UCT’s Benatar slates ‘distorting responses’
The publisher of The Journalist, Zubeida Jaffer, last week entered the fray following a public spat between two UCT academics, David Benatar and Xolile Mangcu, over issues of transformation and decolonization at the university. The pieces have appeared on the pages of the Cape Times, including this response from professor Benatar to the piece authored by Jaffer.
Thank you for your open letter. The civil and temperate tone of your communication is a welcome change. However, I am saddened that Professor Mangcu has so muddied the waters with his misrepresentation of my views that you appear to be taking issue with me on a general point on which you and I do not seem to disagree.
In my original Cape Times piece on decolonizing the university, I explicitly endorsed the inclusion of African content in the curriculum. What I did, though, was place some nuanced qualifications on that widely accepted idea. For instance, I said that not all disciplines lend themselves equally well to the introduction of African content. In the case of Philosophy, I said that the methodologies of this discipline were imports and thus even if they were applied to African content, a kind of “colonizing” would still be taking place.
This does not mean that there is no scope for African content. From the distorting responses to my article, readers of the Cape Times may have the impression that the Philosophy Department at UCT has a curriculum thoroughly detached from the continent in which it is located. That is simply not so.
Our teaching in Applied Ethics, Business Ethics and Bioethics all draws on local issues and contexts, even though that is not the exclusive focus. Even courses in more theoretical areas of philosophy have sometimes drawn connections with the local context. We also offer a course on the Philosophy of Race in which African thinkers, and thinkers of African origin feature prominently. This is a relatively new course, but over the years we have run other courses with special local interest. For a few years from 1990 a course entitled “Philosophy in a South African Context” was offered, and African Philosophy was taught for a while.
Our teaching offerings do change over the years and this is partly a function of staff research and teaching interests. (For example, we offered a course in the Philosophy of Religion for many years, but no longer do so, although some philosophy of religion features in other courses.)
In response to this it might be asked why we have not hired new staff members who are interested in teaching a course in African Philosophy, for example. The reasons are complex, but here is some background.
First, had I relied on UCT’s “wisdom” about the teaching of philosophy, UCT would not now have a Philosophy Department at all. I returned to South Africa in 1997 to take up a lectureship in the small Philosophy Department. A few years later, as departing staff members were not replaced, I found myself the sole permanent member of the Department. The University attempted to “merge” the Philosophy Department with the Political Studies Department. Given the differential size of the two departments, this would have been a take-over rather than a merger. The future of a robust Philosophy curriculum would have been in serious jeopardy.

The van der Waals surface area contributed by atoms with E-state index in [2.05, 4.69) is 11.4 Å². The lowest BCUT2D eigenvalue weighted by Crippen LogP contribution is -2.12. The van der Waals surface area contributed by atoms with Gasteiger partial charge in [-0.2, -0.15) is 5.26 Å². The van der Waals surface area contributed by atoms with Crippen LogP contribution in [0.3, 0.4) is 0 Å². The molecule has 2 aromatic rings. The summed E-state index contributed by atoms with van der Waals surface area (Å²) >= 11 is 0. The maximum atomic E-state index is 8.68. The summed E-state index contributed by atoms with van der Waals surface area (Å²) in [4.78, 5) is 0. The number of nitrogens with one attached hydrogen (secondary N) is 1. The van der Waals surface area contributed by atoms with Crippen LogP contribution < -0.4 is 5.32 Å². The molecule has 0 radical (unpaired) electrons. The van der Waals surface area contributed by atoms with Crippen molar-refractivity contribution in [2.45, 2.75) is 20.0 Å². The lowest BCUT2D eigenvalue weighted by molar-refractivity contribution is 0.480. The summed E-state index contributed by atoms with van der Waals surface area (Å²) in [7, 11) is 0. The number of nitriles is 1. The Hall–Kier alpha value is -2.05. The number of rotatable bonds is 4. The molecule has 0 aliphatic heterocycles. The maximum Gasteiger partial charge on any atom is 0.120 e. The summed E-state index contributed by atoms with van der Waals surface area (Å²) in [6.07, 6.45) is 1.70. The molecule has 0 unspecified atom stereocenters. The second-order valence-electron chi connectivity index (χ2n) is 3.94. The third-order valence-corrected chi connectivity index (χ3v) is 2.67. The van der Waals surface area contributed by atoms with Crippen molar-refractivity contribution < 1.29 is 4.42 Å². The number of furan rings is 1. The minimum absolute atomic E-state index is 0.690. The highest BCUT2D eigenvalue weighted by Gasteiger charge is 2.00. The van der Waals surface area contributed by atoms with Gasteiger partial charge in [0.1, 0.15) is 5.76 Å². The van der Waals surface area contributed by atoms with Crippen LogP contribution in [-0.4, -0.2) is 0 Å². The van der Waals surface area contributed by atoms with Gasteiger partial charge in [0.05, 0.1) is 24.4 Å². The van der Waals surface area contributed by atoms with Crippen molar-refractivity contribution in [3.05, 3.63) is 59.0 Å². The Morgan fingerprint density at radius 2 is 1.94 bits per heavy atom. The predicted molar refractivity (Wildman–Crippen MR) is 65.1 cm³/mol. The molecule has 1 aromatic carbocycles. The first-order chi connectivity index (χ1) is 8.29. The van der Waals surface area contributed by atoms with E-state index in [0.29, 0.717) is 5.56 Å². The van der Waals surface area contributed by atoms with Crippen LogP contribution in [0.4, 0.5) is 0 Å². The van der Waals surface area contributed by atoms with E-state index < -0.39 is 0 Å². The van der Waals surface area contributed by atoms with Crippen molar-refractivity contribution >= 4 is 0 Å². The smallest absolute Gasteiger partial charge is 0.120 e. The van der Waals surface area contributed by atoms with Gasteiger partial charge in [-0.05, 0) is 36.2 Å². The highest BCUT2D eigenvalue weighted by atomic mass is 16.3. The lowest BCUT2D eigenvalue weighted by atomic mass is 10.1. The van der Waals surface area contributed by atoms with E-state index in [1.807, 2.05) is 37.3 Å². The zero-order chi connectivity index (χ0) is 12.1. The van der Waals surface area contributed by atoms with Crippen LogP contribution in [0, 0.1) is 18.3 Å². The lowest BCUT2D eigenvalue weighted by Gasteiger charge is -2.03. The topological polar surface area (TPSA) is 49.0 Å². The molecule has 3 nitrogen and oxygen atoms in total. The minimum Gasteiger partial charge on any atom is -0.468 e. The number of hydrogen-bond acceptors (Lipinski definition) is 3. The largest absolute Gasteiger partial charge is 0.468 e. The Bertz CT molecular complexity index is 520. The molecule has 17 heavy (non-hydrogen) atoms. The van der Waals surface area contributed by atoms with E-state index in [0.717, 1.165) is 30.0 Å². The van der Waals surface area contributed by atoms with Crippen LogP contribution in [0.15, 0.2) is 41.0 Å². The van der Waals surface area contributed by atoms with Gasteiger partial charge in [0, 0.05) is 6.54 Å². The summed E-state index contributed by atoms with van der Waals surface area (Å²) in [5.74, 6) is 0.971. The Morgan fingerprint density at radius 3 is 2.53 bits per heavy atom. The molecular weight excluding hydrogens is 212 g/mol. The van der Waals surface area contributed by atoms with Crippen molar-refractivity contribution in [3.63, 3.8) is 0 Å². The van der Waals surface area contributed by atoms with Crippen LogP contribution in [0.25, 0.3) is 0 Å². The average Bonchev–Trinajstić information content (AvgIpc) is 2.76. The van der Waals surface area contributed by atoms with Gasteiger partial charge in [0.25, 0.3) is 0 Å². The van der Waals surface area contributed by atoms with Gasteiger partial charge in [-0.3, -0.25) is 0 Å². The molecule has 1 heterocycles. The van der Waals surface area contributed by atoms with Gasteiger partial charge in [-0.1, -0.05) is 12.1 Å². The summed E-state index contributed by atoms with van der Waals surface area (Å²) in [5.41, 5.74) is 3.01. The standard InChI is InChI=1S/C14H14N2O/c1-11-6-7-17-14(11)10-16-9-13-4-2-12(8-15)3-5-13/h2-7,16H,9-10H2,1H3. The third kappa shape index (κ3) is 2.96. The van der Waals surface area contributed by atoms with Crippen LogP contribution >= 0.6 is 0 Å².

When the Vice-Chancellor at the time was publicly confronted about the prospect of a University without a Philosophy Department, she said that the university could not excel in every area. I refused to accept that Philosophy at UCT should be doomed and succeeded in resisting the “merger”. In the approximately 15 years since then, the department has steadily grown. We now have eight academics in permanent posts teaching in excess of 2 500 students each year. We do have teaching assistants, but an eight-member Philosophy department, while not unusual in South Africa, is exceptionally small by the standards of quality tertiary institutions abroad. It is also small in comparison with most departments at UCT. Yet we have produced exceptional students. One marker of this is that our Honours and Masters graduates have been admitted to masters and doctoral programmes in the world’s finest universities. Others have become top students in their LLB classes.
Thus our size has been one impediment to broadening the range of our courses. As we have grown we have been able to expand our range of offerings, including the Philosophy of Race.
Another problem is recruiting philosophers who have research and teaching interests in areas in which we would like to grow. African Philosophy, like Bioethics (one of my areas of interest), is a branch of philosophy in which plenty of academically inferior work is done. This is not to say that there are no excellent philosophers working in these areas, but given the relative dearth of them, they are harder to find and hire. We came close on a few occasions to hiring a second specialist in Bioethics, an area in which we have a serious need for growth, but each time the successful applicants had other, more attractive options. We have declined opportunities to hire bioethicists whom we believe are not up to standard.
It is very easy for the uninformed and the malicious – and I am certainly not referring here to you – to respond inappropriately to my careful comments about “transformation”, “decolonization” and “Africanisation”. They misconstrue my comments, rush to judgment, assume the worst about me, and spew forth inflammatory and scurrilous demagoguery that is, quite frankly, irresponsible and dangerous. Instead of having made this debate personal, they should have focused on what I actually said, and engaged with its nuances. While I do not agree with everything you wrote, perhaps your polite letter will set them an example in good-mannered engagement.
University of Cape Town